My first encounter with Mr. J was in junior high, called junior secondary school in my country. I was in JSS 2 (grade 8) and my school was test-running an after-school program at the time. Mr. J was to cover for our English teacher on the day of the said encounter.
You might have heard a pin drop when Mr. J walked into the classroom. He had on a look that appeared, to me, to be almost as menacing as it was mocking. He wiped down a desk and, after setting his books on it, turned to attack the chalkboard, wiping off everything that was written on it. Next, he wrote the course title and the topic for the day. Finally, he turned to face the class, introduced himself, and announced the topic loudly: “Effective Communication.”
At this point, everyone was confused but none dared voice their concerns – except for one student, who bravely pointed out that the topic on the board was not listed on the syllabus. Mr. J explained to the class that he was only informed at the last minute that he would be covering for our teacher and that he had no previous knowledge of what we were being taught, as he usually taught the senior and not the junior secondary classes. In the end, everyone was able to calm down and we had a fun time learning about the elements of effective communication as taught by Mr. J, namely: sender/encoder, message/code, and receiver/decoder.
Four years later, I was in SSS 3 (grade 12) and my class had Mr. J for English. On the first day of class, Mr. J announced that he had been assigned to be our teacher so we could focus on the study of the English Language “for the purpose of WASSCE,” his exact words. At first, I did not understand why he felt the need to constantly remind us of the fact; however, as we covered more material, it became clear to me how comprehensive the English Language portion of the test would be.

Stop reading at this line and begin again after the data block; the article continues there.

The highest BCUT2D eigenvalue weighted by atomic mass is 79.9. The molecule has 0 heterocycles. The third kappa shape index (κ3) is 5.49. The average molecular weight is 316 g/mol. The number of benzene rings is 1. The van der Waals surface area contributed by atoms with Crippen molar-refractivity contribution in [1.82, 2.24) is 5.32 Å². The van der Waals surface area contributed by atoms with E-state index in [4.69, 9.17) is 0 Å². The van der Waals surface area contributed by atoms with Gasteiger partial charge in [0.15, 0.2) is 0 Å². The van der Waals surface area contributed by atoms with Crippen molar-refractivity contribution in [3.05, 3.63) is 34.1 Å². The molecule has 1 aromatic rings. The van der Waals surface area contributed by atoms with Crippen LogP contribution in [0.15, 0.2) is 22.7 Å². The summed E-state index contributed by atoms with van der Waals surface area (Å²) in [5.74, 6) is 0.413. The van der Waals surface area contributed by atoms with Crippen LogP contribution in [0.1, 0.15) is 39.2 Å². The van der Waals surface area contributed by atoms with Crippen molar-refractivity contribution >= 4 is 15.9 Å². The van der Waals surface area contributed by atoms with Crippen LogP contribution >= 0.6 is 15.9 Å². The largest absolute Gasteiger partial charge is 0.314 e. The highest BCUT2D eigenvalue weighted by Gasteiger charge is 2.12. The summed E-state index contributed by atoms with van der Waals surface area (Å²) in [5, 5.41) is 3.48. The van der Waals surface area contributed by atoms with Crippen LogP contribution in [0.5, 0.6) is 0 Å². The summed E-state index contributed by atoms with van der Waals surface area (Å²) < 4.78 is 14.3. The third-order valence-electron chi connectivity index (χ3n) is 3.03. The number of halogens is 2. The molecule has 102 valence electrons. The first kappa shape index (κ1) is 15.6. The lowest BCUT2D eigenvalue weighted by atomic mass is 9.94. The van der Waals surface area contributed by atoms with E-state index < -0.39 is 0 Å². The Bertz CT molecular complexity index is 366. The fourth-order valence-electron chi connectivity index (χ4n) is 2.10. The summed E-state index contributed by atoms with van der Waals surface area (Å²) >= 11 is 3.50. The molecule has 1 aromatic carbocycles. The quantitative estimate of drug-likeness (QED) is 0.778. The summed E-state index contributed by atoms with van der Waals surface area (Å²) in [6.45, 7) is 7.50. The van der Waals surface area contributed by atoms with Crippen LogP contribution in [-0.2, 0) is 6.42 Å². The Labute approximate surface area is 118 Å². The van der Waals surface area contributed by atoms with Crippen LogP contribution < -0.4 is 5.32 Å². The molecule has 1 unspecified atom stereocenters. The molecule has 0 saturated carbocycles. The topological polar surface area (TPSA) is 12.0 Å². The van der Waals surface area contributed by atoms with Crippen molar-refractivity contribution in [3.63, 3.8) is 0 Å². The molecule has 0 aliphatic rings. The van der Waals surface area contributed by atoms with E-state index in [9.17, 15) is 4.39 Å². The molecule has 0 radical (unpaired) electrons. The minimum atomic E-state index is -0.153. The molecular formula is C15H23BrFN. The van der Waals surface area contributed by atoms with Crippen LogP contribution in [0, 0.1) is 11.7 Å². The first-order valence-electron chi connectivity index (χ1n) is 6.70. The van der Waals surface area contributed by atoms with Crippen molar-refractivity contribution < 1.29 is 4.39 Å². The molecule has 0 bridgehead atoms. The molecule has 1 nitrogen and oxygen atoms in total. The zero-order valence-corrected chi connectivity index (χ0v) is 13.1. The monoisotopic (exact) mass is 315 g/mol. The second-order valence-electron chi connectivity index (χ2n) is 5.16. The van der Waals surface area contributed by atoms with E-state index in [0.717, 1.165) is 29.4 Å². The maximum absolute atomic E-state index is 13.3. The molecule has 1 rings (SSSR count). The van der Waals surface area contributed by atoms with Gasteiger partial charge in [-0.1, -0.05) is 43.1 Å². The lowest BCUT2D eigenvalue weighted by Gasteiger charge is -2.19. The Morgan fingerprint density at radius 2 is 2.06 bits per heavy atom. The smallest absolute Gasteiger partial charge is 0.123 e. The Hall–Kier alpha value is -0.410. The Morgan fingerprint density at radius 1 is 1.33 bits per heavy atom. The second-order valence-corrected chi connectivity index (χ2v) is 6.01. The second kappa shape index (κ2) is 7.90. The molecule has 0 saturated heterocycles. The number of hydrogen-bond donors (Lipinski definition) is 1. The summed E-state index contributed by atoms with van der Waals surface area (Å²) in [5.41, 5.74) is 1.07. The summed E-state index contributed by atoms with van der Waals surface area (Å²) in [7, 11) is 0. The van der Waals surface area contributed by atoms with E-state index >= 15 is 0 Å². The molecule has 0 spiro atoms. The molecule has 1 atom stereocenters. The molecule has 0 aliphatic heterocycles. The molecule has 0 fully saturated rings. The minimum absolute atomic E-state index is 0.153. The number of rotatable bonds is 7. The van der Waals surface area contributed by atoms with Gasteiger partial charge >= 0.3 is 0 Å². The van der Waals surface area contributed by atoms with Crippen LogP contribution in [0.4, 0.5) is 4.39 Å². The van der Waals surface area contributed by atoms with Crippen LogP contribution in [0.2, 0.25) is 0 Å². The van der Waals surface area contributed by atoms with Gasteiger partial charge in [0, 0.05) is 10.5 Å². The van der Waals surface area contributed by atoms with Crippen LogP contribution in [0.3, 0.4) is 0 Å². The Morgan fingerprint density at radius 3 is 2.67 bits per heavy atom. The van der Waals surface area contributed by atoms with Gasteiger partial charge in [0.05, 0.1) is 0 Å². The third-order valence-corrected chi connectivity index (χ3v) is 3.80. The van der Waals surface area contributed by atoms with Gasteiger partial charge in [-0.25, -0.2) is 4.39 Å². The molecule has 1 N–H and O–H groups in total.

I learned a lot in Mr. J’s class. His class focused heavily on the different types of essays, parts of speech, figures of speech, and sentence structure. I was particularly surprised at the amount of detail included in the parts of speech portion of the class. The title of this post, Mr. J will go to Heaven, was one of his classic short sentence examples for identifying the parts of speech; he used it wherever and whenever, as if to torture us at will. It was so funny, little wonder it stuck! Also, this was the class where I first learned about figures of speech. I had heard about metaphors, idioms, ironies, and similes before this class, but did not know much about stuff like hyperboles and oxymorons. I remember wondering about “onomatopoeia” – it was a strange-looking word and I somehow found it hard to believe that it was taught in English class and not in some other subject.
One other thing that intrigued me about Mr. J’s class was the concept of British English versus American English, though we focused mainly on the differences in how words were spelled. This knowledge has definitely come in very handy for me, especially since I moved to the United States; I think I would have given my college professors quite the laugh, otherwise. I still catch myself every once in a while spelling words the British way, like how I actually typed “spelt” without thinking just a few seconds ago.
I hope Mr. J goes to heaven, he taught me well.